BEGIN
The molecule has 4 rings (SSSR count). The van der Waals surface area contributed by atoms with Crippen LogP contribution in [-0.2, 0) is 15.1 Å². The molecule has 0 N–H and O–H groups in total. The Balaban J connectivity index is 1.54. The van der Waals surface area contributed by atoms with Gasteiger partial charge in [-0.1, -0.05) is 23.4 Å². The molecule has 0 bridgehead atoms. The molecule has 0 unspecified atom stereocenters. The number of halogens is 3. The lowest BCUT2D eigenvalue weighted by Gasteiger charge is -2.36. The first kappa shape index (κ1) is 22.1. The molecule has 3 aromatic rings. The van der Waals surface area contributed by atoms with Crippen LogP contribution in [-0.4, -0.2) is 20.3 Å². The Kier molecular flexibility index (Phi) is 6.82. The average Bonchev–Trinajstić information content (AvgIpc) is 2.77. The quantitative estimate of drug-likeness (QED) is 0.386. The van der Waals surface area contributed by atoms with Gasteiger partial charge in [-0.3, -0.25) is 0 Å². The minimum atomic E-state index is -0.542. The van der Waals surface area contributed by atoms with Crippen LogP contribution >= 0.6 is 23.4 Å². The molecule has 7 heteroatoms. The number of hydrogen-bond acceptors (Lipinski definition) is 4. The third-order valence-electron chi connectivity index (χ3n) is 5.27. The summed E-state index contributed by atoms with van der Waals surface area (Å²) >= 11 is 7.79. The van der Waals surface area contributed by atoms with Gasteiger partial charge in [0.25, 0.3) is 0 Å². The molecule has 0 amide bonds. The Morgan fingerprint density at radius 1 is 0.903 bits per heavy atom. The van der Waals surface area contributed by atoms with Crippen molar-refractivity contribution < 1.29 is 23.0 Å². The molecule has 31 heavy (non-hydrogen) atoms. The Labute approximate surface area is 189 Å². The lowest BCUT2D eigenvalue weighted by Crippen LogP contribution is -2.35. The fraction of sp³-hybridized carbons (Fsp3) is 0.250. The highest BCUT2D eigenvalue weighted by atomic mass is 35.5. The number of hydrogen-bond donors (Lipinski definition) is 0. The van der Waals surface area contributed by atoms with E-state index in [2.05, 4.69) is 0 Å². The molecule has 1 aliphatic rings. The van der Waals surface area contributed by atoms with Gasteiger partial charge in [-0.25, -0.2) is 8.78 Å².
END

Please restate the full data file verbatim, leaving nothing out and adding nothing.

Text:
The molecule has 4 rings (SSSR count). The van der Waals surface area contributed by atoms with Crippen LogP contribution in [-0.2, 0) is 15.1 Å². The molecule has 0 N–H and O–H groups in total. The Balaban J connectivity index is 1.54. The van der Waals surface area contributed by atoms with Gasteiger partial charge in [-0.1, -0.05) is 23.4 Å². The molecule has 0 bridgehead atoms. The molecule has 0 unspecified atom stereocenters. The number of halogens is 3. The lowest BCUT2D eigenvalue weighted by Gasteiger charge is -2.36. The first kappa shape index (κ1) is 22.1. The molecule has 3 aromatic rings. The van der Waals surface area contributed by atoms with Crippen LogP contribution in [-0.4, -0.2) is 20.3 Å². The Kier molecular flexibility index (Phi) is 6.82. The average Bonchev–Trinajstić information content (AvgIpc) is 2.77. The quantitative estimate of drug-likeness (QED) is 0.386. The van der Waals surface area contributed by atoms with Gasteiger partial charge in [-0.3, -0.25) is 0 Å². The minimum atomic E-state index is -0.542. The van der Waals surface area contributed by atoms with Crippen LogP contribution >= 0.6 is 23.4 Å². The molecule has 7 heteroatoms. The number of hydrogen-bond acceptors (Lipinski definition) is 4. The third-order valence-electron chi connectivity index (χ3n) is 5.27. The summed E-state index contributed by atoms with van der Waals surface area (Å²) >= 11 is 7.79. The van der Waals surface area contributed by atoms with Gasteiger partial charge in [0.25, 0.3) is 0 Å². The molecule has 0 amide bonds. The Morgan fingerprint density at radius 1 is 0.903 bits per heavy atom. The van der Waals surface area contributed by atoms with Crippen molar-refractivity contribution < 1.29 is 23.0 Å². The molecule has 31 heavy (non-hydrogen) atoms. The Labute approximate surface area is 189 Å². The lowest BCUT2D eigenvalue weighted by Crippen LogP contribution is -2.35. The fraction of sp³-hybridized carbons (Fsp3) is 0.250. The highest BCUT2D eigenvalue weighted by atomic mass is 35.5. The number of hydrogen-bond donors (Lipinski definition) is 0. The van der Waals surface area contributed by atoms with E-state index in [2.05, 4.69) is 0 Å². The molecule has 1 aliphatic rings. The van der Waals surface area contributed by atoms with Gasteiger partial charge in [-0.25, -0.2) is 8.78 Å².